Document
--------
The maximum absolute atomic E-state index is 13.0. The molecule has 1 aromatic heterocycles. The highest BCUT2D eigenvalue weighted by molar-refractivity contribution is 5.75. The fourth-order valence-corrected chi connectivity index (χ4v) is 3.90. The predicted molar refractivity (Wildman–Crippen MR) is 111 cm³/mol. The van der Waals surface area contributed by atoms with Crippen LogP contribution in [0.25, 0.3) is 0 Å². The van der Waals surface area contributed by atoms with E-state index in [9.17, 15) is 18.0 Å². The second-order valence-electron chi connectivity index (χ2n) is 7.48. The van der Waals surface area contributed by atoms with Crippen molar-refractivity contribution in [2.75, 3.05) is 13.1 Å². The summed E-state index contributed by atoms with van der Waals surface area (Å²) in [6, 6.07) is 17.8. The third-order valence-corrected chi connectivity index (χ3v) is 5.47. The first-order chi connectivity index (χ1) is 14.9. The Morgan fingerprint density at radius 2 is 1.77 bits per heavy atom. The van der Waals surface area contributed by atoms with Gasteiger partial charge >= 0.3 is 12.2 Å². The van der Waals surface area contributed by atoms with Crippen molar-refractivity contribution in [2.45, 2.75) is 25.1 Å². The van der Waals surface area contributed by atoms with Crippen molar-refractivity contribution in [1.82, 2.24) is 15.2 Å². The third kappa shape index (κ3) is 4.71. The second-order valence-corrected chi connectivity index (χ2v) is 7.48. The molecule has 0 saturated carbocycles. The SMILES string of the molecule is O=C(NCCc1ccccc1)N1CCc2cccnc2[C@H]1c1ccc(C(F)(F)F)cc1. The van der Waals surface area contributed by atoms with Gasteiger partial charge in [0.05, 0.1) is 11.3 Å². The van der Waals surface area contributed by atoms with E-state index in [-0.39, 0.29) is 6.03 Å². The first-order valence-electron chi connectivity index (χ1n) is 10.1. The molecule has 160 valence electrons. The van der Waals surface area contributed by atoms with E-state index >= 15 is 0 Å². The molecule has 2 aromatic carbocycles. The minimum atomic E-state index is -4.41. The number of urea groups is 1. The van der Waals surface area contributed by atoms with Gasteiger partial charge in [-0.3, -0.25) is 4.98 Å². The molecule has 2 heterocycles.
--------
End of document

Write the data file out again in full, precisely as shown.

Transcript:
The maximum absolute atomic E-state index is 13.0. The molecule has 1 aromatic heterocycles. The highest BCUT2D eigenvalue weighted by molar-refractivity contribution is 5.75. The fourth-order valence-corrected chi connectivity index (χ4v) is 3.90. The predicted molar refractivity (Wildman–Crippen MR) is 111 cm³/mol. The van der Waals surface area contributed by atoms with Crippen LogP contribution in [0.25, 0.3) is 0 Å². The van der Waals surface area contributed by atoms with E-state index in [9.17, 15) is 18.0 Å². The second-order valence-electron chi connectivity index (χ2n) is 7.48. The van der Waals surface area contributed by atoms with Crippen molar-refractivity contribution in [2.75, 3.05) is 13.1 Å². The summed E-state index contributed by atoms with van der Waals surface area (Å²) in [6, 6.07) is 17.8. The third-order valence-corrected chi connectivity index (χ3v) is 5.47. The first-order chi connectivity index (χ1) is 14.9. The Morgan fingerprint density at radius 2 is 1.77 bits per heavy atom. The van der Waals surface area contributed by atoms with Gasteiger partial charge >= 0.3 is 12.2 Å². The van der Waals surface area contributed by atoms with Crippen molar-refractivity contribution in [2.45, 2.75) is 25.1 Å². The van der Waals surface area contributed by atoms with Crippen molar-refractivity contribution in [1.82, 2.24) is 15.2 Å². The third kappa shape index (κ3) is 4.71. The second-order valence-corrected chi connectivity index (χ2v) is 7.48. The molecule has 0 saturated carbocycles. The SMILES string of the molecule is O=C(NCCc1ccccc1)N1CCc2cccnc2[C@H]1c1ccc(C(F)(F)F)cc1. The van der Waals surface area contributed by atoms with Gasteiger partial charge in [0.05, 0.1) is 11.3 Å². The van der Waals surface area contributed by atoms with E-state index in [-0.39, 0.29) is 6.03 Å². The first-order valence-electron chi connectivity index (χ1n) is 10.1. The molecule has 160 valence electrons. The van der Waals surface area contributed by atoms with E-state index >= 15 is 0 Å². The molecule has 2 aromatic carbocycles. The minimum atomic E-state index is -4.41. The number of urea groups is 1. The van der Waals surface area contributed by atoms with Gasteiger partial charge in [-0.3, -0.25) is 4.98 Å². The molecule has 2 heterocycles.